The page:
Why College Isn’t For Everyone

College can be a fantastic choice for many prospective students if they have the aptitude and willingness to succeed, and passion for their chosen major. But remember, other options are available to you, such as Internships, volunteering, heading straight out into the job market, starting a business, and many more career paths.

Caveat – I went to college and found it a great experience, both educationally and socially. But this post is about you, what would be best for you, and unfortunately, only you can answer it, but at least we can give you all the information you need to make this fundamental decision.

College is fantastic for those who can effectively grab the benefits it offers with both hands, but keep in mind you have options, lots of them. Although it doesn’t seem like it right now, the decisions you make at this stage of education can set you up for success big time in the future.

Overview

So, the time is coming where you’re preparing your plans for post-high school, but realistically, what are your choices?

Well, you could intern at a great company to build knowledge, do vocational courses, or you could work straight out of school (this can sometimes be a great option, especially if you are more entrepreneurial). 

You could also consider community college, but is it the right option, that is the million-dollar question. 

Related: These are the top 10 U.S. community colleges in 2020

There is a famous saying, college isn’t for everyone, but what does that mean? Is it to scare away potential students, is it saying higher education is unaffordable to many in the US, is it disparaging collegiate institutions, or something else? 

Honestly, we will break it down for you and make sure this question is answered in this post.

So, Do You Need A Degree?

Receiving a college degree
Photo by Ekrulila from Pexels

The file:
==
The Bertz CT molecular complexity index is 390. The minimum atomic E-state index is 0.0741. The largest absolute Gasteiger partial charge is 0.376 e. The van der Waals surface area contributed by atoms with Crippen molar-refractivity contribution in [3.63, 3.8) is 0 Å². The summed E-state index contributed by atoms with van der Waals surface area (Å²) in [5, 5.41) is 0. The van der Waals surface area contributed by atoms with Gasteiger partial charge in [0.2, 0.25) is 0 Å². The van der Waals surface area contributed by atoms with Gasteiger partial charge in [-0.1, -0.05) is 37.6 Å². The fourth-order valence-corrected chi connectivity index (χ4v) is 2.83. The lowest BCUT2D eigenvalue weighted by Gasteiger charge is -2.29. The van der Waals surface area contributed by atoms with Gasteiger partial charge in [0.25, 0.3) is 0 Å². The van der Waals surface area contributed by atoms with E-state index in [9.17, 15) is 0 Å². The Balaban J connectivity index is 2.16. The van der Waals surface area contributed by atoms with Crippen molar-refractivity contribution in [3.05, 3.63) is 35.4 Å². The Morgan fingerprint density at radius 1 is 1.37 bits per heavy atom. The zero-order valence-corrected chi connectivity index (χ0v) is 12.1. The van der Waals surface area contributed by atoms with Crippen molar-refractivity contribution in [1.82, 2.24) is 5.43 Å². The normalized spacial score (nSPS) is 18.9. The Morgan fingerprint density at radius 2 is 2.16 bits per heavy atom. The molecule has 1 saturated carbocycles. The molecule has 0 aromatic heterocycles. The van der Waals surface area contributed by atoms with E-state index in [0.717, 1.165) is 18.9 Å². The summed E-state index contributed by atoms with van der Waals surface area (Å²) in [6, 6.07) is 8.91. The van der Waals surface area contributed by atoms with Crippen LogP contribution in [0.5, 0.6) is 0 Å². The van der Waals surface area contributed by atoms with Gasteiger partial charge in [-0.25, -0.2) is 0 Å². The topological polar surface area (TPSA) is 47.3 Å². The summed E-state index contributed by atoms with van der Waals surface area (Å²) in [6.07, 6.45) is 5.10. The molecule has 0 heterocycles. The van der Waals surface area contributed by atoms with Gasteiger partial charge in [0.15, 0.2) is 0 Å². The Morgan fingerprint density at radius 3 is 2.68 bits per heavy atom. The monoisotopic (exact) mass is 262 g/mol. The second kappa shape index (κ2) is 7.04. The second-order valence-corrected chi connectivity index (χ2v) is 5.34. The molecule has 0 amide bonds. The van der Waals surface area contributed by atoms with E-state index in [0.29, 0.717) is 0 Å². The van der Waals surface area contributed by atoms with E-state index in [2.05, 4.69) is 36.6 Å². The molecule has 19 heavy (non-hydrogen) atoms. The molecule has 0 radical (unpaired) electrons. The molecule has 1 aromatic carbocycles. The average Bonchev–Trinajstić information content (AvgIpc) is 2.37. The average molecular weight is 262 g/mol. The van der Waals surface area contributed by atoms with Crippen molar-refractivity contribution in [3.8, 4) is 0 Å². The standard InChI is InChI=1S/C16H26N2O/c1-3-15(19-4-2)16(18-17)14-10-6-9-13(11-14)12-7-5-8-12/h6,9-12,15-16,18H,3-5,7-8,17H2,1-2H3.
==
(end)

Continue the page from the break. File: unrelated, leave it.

Well, interesting question, so let’ take a look at this at face value. 

For a long time, there has been a fallacy perpetuated by media and society at large, which states, a lack of a bachelor’s degree means a bleak future. This is not the case in most situations, not all countries have the laundry list of opportunities that you get in North America, and not all citizens have degrees. However, they can still be highly successful in their chosen fields. 

  • Based on 2020 data, 17.5m Americans are currently in college programs. This has been falling steadily, dropping since 2010 where enrolment peaked at 21 million.

Related: College Enrollment & Student Demographic Statistics

The world has hundreds of billionaires who do not have a higher education degree. This includes those who dropped out of college and those who didn’t attend college at all.

Remember that while there are numerous career choices out there that require a degree, e.g., scientific roles, a strong knowledge of scientific principles, mathematics, and logic are generally needed. 

There are plenty more industries, though, where a degree is not an entry requirement, such as working in aviation (pilot, cabin crew), where it’s not as essential. There are numerous case studies of non-degree educated professionals with great careers off the back of their experience and will to succeed. 

So do you really need one?

To sum up, though, degrees are important, and they can offer many opportunities professionally, but it’s not the end of your career if you choose not to study for one, do what’s best for you.

Related: 7 Reasons You Don’t Need a College Degree to Earn Big

Does that mean higher education is a bad thing? Definitely not. Education is really important for every society that wants to progress, and learning opportunities should be taken with both hands. Getting too hung up on study at the higher education level will add to unwanted stress that you don’t need in your life. 

Degrees can open doors and allows you to start a step or two above nondegree-holding individuals in a new workplace, but that’s becoming less commonplace nowadays. 

Society Can Progress Without Everyone Acquiring College Education

New York City Skyline

From the beginning of time (pretty deep right, I know, we’ll get there, stay with me), there were no schools, let alone universities. Society developed to the extent that school was understood to be the best approach for acquiring knowledge, building skills and competencies. 

The first scholars in the world stopped at a certain level of education that our society has now significantly surpassed. Still, they were able to help develop their societies to be able to flourish.